Federal investigators hit Enron Corp. from two directions yesterday, charging that executives at the Houston company had engineered $111 million in fraudulent profits from an Internet movie deal two years ago, while an energy-trading executive was accused of manipulating natural gas prices.

The Justice Department yesterday arrested Kevin A. Howard and Michael W. Krautz, both former senior executives of Enron's highly touted broadband business. A criminal complaint filed in Houston alleges that they committed securities fraud by arranging a financial transaction, code-named Project Braveheart, that fraudulently overstated Enron's earnings from the online movie venture in late 2000 and early 2001, a time when the project was failing.

The complaint also charged that Howard and Krautz lied to investigators when asked if the deals that created the profits had violated accounting rules.

In a separate complaint, the Securities and Exchange Commission said the transaction was "a sham from its inception . . . created solely for the purpose of generating earnings."

Howard, financial vice president for the broadband movie venture, and Krautz, its senior accountant, intend to plead not guilty and fight the government's charges, their attorneys said. A preliminary hearing is scheduled for April 1. Howard "is disappointed that he is being singled out and charged with offenses he categorically denies," said his attorney, James Lavine.

In the trading case, the Commodity Futures Trading Commission filed civil charges yesterday against Enron and former trading executive Hunter S. Shively. The agency alleged that Shively and colleagues made huge purchases of natural gas on July 19, 2001, artificially driving up prices on commodity markets.

CFTC Enforcement Director Gregory G. Mocek called the complaint the agency's "first step" in addressing trading violations at Enron. "We will continue to pursue other allegations against the company and its employees," he said.

Shively's attorney, Susan Brune, said her client would fight the charges. "It's not manipulation to buy a large quantity of gas, regardless of what effect that has on markets," she said.

Two other Enron traders have pleaded guilty to manipulating electricity prices during California's energy crisis, in a separate Justice investigation.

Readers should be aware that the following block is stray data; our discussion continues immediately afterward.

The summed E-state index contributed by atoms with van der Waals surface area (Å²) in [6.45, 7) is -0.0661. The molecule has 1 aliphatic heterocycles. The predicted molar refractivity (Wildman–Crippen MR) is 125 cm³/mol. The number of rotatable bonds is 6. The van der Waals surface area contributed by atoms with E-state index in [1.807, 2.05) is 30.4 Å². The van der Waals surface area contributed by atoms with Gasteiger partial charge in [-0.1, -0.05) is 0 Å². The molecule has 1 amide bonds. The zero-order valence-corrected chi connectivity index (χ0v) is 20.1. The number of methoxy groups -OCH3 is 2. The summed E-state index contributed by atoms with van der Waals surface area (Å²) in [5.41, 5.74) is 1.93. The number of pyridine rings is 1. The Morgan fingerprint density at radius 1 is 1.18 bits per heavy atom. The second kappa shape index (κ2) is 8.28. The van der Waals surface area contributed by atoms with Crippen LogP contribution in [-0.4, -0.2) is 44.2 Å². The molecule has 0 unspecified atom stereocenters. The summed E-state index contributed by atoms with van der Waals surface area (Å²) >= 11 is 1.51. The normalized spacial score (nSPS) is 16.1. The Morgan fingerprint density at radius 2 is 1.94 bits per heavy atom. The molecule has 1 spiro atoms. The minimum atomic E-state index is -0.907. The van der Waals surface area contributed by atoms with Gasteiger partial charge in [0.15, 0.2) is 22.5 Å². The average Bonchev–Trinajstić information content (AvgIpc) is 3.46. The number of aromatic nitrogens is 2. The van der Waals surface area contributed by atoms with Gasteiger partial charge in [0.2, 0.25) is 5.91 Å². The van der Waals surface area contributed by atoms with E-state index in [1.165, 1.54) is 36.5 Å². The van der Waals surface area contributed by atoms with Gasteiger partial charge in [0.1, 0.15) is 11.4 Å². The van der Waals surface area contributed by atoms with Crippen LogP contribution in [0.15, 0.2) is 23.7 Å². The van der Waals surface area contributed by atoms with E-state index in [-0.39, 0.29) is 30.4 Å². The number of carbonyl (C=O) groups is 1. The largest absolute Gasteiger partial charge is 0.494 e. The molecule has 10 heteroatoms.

The charges in the broadband case, anticipated by defense attorneys for weeks, move beyond the government's initial Enron indictment, which accused former Enron chief financial officer Andrew S. Fastow of conspiring to cheat Enron by diverting business profits to himself.

The broadband allegations center on one of the company's most important new business ventures -- a partnership with Blockbuster Inc. -- which Enron used as a critical source of reported profits needed to meet Wall Street's earnings targets in 2000, the government said. Several of Enron's top executives were directly involved in launching the broadband effort.

Enron's former chief executive, Jeffrey K. Skilling, had assured Wall Street analysts in January 2001 that the broadband venture was on track, and later testified to Congress that it failed abruptly in mid-2001 as the telecom investment boom collapsed.

The complaint against Howard and Krautz said that officials in the broadband unit knew by December that the Blockbuster partnership was failing, but got Blockbuster to extend it for three months so Enron could count the profits. The venture was shut down in March.

Attorneys following the Enron investigation believe that in charging Howard and Krautz, the government is hoping to pressure Enron executives into implicating others higher up at the company. The Justice Department said the allegations are supported by 15 confidential witnesses, most of them from Enron.

"The big question is who if anyone is next," said Houston lawyer and former federal prosecutor Dan Hedges. "It seems doubtful they would stop with these two."

The Justice complaint alleges that senior broadband executives were briefed by Howard about accounting violations that threatened the venture, including the project's chief executive, an apparent reference to Kenneth D. Rice, a close ally of Skilling's.

Prosecutors said the risks to the Blockbuster deal were not disclosed to Enron's accountants or the outside investors in Braveheart at the time. According to witnesses, Enron officials joked about the project's plight at a Christmas party, producing a takeoff on a Dr. Seuss rhyme that read, with a reference to generally accepted accounting principles: "You cannot do it without GAAP. You cannot do it because it's crap."